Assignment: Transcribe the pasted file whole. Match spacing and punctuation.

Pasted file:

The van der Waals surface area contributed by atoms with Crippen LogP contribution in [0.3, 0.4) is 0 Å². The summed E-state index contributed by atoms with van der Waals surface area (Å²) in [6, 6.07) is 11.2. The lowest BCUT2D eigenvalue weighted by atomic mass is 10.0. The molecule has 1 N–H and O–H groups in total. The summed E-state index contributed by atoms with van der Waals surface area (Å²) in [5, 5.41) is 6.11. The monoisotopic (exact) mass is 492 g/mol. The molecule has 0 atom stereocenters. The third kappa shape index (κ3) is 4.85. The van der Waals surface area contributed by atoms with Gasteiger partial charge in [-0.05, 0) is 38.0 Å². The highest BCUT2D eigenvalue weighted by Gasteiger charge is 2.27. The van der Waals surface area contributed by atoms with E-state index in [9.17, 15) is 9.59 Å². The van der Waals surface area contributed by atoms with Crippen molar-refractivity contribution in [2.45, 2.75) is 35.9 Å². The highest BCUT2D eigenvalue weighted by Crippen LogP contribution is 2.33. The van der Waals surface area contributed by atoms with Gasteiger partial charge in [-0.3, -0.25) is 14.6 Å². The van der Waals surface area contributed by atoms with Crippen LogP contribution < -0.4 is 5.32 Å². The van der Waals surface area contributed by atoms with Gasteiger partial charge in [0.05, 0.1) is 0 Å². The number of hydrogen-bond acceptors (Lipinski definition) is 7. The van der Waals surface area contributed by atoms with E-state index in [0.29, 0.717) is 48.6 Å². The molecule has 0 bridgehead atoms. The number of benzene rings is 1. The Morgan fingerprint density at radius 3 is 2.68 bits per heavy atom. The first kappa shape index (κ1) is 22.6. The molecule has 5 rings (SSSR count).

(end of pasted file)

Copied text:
The van der Waals surface area contributed by atoms with Crippen LogP contribution in [0.3, 0.4) is 0 Å². The summed E-state index contributed by atoms with van der Waals surface area (Å²) in [6, 6.07) is 11.2. The lowest BCUT2D eigenvalue weighted by atomic mass is 10.0. The molecule has 1 N–H and O–H groups in total. The summed E-state index contributed by atoms with van der Waals surface area (Å²) in [5, 5.41) is 6.11. The monoisotopic (exact) mass is 492 g/mol. The molecule has 0 atom stereocenters. The third kappa shape index (κ3) is 4.85. The van der Waals surface area contributed by atoms with Gasteiger partial charge in [-0.05, 0) is 38.0 Å². The highest BCUT2D eigenvalue weighted by Gasteiger charge is 2.27. The van der Waals surface area contributed by atoms with E-state index in [9.17, 15) is 9.59 Å². The van der Waals surface area contributed by atoms with Crippen molar-refractivity contribution in [2.45, 2.75) is 35.9 Å². The highest BCUT2D eigenvalue weighted by Crippen LogP contribution is 2.33. The van der Waals surface area contributed by atoms with Gasteiger partial charge in [-0.3, -0.25) is 14.6 Å². The van der Waals surface area contributed by atoms with Crippen LogP contribution < -0.4 is 5.32 Å². The van der Waals surface area contributed by atoms with Gasteiger partial charge in [0.05, 0.1) is 0 Å². The number of hydrogen-bond acceptors (Lipinski definition) is 7. The van der Waals surface area contributed by atoms with E-state index in [0.29, 0.717) is 48.6 Å². The molecule has 0 bridgehead atoms. The number of benzene rings is 1. The Morgan fingerprint density at radius 3 is 2.68 bits per heavy atom. The first kappa shape index (κ1) is 22.6. The molecule has 5 rings (SSSR count).